This work examines the evidence for marriage and sexual relations between siblings and between parent and child in ancient Egypt and pre-Islamic Iran. Incestuous relationships, as a cultural feature are usually dismissed for both ancient Egypt and Iran on the grounds that it is only found as the exception, being allowed for royalty as representatives for the divine on earth, or that the evidence for it is unreliable. Neither view, from the perspective of this study, is tenable. The book restricts its examination to the sources for incestuous relationships between members of non-royal nuclear families and puts forth the generally held axiom that the prohibition of incest is a universal phenomenon.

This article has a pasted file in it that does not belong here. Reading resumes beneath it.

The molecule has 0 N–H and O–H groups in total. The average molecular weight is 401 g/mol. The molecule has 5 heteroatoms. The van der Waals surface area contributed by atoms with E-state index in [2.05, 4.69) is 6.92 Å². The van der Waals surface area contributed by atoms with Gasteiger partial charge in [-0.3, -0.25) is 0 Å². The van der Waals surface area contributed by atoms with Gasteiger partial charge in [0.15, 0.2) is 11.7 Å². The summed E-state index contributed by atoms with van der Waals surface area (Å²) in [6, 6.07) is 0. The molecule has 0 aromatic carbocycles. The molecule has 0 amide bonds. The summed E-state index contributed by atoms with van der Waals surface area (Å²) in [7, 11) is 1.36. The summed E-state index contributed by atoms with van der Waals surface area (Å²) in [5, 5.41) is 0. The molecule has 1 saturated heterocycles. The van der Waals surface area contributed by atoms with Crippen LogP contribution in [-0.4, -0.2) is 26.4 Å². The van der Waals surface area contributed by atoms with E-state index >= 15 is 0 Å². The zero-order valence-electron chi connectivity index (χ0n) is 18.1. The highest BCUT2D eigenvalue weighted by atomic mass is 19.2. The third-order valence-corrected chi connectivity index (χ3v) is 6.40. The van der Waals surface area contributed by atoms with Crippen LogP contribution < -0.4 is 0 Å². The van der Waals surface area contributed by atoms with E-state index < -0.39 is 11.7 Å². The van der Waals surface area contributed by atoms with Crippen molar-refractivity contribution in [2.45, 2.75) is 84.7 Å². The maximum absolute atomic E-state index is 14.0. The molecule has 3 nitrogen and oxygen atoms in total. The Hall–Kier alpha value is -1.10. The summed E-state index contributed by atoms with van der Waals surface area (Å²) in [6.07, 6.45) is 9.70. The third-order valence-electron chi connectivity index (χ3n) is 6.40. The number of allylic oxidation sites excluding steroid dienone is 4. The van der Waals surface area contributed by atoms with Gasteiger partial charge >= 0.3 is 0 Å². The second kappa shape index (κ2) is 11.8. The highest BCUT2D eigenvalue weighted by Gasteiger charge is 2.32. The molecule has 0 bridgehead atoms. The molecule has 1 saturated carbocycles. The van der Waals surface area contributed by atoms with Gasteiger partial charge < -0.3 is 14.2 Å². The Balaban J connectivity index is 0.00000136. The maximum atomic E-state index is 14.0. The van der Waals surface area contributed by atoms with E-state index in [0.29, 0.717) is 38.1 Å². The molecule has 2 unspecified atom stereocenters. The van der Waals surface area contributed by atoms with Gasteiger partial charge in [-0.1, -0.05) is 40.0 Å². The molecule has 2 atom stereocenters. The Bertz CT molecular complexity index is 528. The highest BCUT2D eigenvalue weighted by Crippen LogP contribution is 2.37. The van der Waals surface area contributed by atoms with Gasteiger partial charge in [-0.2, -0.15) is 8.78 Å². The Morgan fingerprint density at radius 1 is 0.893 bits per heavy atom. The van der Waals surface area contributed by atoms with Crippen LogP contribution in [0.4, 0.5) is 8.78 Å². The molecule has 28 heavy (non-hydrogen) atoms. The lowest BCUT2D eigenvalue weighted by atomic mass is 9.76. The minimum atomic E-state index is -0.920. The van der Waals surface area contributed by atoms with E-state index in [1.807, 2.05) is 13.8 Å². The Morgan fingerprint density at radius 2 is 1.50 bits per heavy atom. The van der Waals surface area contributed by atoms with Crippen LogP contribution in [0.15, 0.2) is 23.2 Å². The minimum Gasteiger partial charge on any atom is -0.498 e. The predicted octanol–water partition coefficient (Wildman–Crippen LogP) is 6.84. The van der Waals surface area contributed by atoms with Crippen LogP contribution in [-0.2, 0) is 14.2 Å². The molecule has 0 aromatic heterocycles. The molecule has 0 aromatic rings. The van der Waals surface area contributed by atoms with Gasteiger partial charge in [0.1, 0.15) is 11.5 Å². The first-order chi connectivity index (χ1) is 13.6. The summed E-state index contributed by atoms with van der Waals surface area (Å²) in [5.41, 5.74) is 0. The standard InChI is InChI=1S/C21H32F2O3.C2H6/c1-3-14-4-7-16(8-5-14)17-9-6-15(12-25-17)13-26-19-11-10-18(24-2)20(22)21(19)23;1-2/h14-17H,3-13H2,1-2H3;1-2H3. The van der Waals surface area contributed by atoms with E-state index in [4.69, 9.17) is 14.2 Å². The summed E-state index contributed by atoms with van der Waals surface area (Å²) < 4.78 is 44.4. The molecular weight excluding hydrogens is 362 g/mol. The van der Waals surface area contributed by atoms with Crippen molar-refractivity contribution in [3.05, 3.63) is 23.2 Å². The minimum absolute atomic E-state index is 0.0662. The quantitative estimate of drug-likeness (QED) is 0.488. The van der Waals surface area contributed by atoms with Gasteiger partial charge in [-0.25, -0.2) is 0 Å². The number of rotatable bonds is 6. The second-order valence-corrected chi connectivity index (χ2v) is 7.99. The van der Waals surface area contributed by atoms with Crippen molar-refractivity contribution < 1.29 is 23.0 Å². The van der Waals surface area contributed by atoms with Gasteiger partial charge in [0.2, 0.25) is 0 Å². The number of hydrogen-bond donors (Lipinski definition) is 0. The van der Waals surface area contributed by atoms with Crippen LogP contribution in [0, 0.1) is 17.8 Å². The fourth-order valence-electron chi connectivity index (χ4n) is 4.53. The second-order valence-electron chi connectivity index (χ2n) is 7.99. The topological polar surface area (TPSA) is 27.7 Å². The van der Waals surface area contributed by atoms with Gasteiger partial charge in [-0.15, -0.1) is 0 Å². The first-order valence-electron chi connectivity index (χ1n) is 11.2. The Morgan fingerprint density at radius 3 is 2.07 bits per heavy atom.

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(170mm x 240mm x 20mm)
Museum Tusculanum Press
Publisher: Museum Tusculanum Press
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Author Biography - Paul John Frandsen
Paul John Frandsen is a former associate Professor at the University of Copenhagen.